Sunday, 2 February 2014

Admission

So here we are again, the gods of Blu-ray releases have placed something in our hands for us to not understand.  Admission, starring Tina Fey and Paul Rudd has suddenly become available and perhaps I’m having a nervous breakdown but it seems to be a film about getting really upset at stuff and not getting on with people very well.


It thinks it’s a comedy, at least I think it thinks that.  The film follows Portia Nathan, played by Fey, who works in an admissions office for Princeton University, one of those big pretentious ones that only let you in if you’ve actually met Jesus and a member of your family has written permission from Hilary Clinton to perform fellatio on her husband.  All of which is very back-slappy, mason-esque bullshit.  Anyway, Portia has a slightly charming boyfriend (read English accent) who she’s been dating for 10 years. Despite this, he immediately stinks of someone who is going to break her heart in the near future and the dialogue between the two has too much denial peppered through it to dissuade you from this assumption. 

Things to the effect of:
“I never wanted kids… well… he never wanted kids, but I didn’t really either… god I’d love some kids.”
“I always wanted to go to Italy but Mark doesn’t like it there.”
“We have a very passionate sexual relationship… not passionate… rough and there’s no sex, but he does hit me a lot.”

So in this respect the film displays it’s main fault using painfully obvious character archetypes. It was as tedious as watching a pipette fill a paddling pool over weeks, but slowed down so it takes decades and then somehow sped up so it covers a two hour long film, but it doesn’t make it anymore interesting.


In an attempt to liven things up there are some very paint-it-by numbers, shoe-horned in American Pie-esque ‘gross moments’, a quirky mother who just makes me wish the film was called “Tina Fey in Matricide” and a typical will-they/won’t-they element where the answer is so clearly yes as usual but you’re left with no closure whatsoever. Sometimes this leaves the viewer feeling the film was realistic and life isn’t all happy endings, but this felt like the story was written accidentally by a child playing with alphabet potatoes.

John Pressman, played by Rudd, is the principal of the school Quest and comes in all full of charm as usual. I just wanted to hug my computer and I even damaged the screen by trying to thrust thoughtful gifts directly into his hands. It turns out he’s a terrible father that doesn’t listen to his son, and he spends more time trying to get Portia to realise that one of his students is the son she gave up for adoption many years ago. Setting up the stereotypical lovely happy ending, which you will seriously crave because the rest of the film is basically watching Fey having a breakdown in ninety tedious minutes.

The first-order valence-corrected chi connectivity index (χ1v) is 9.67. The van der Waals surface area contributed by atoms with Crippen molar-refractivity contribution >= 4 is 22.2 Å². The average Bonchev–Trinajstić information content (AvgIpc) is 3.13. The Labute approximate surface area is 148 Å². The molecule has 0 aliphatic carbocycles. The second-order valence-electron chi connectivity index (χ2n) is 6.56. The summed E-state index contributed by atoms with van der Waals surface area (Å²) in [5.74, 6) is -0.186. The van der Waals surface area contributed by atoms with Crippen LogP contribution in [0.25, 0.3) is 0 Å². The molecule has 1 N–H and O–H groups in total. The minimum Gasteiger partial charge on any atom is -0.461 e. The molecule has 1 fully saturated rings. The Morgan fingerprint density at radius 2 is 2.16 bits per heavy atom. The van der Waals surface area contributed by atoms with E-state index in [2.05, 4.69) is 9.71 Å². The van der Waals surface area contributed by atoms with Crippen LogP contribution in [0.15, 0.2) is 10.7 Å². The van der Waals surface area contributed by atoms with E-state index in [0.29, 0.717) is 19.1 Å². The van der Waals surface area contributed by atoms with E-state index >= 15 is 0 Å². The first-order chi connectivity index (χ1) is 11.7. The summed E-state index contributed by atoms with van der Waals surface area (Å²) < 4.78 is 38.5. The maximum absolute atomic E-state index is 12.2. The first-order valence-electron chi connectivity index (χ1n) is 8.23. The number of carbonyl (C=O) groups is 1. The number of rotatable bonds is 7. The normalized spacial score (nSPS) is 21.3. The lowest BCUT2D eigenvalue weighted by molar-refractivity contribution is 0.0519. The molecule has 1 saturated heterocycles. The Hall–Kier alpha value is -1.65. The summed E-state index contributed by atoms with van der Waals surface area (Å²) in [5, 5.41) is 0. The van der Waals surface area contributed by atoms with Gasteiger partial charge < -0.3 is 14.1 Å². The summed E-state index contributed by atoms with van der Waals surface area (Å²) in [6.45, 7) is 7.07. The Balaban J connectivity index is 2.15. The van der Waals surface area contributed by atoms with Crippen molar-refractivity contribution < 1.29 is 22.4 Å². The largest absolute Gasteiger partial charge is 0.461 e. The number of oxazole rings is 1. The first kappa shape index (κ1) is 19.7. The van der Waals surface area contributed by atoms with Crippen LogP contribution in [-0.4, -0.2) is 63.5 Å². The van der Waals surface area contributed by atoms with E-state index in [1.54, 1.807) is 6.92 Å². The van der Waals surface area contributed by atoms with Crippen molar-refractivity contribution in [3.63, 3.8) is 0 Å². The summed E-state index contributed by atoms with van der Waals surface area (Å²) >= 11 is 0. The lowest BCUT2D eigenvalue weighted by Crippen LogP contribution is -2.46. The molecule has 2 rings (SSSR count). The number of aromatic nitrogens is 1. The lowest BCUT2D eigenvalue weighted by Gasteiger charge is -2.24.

She’s so career driven and hates children, this is a theme presented early enough so that you would never have the inkling to assume that she may actually sacrifice her career because of her own child.  Which of course she does, and then it turns out he’s not her son, and he hates her now.  But here’s the twist, the actual happy ending comes from her going to the adoption agency and asking to meet her real son.  But he doesn’t want to. So she cries a bit more.  The sequel to this film will be about as long as it takes to watch Fey kick a chair out from under herself with a heroin needle dangling from her arm like a meat thermometer in a roast chicken.


Don’t get me wrong though, I love Tina Fey and Paul Rudd I just think this film suffered from taking a sweet story of a woman suddenly discovering that she is capable of being a fantastic mother and spoiling it by having all kinds of stupid shit happen to her along the way. Just in the name of comedy.  I can practically hear some pompous arse with a cigar screaming ‘We need more jokes in here, baby, movie-goers don’t want realism they wanna laugh until they choke to death on their popcorn and urinate uncontrollably into their Pepsis”. So this film is worth watching if people start accusing you of being happy or only watching good films and you, for some reason, take offence and decide to prove them wrong.

Dave Roberts


Admission at CeX



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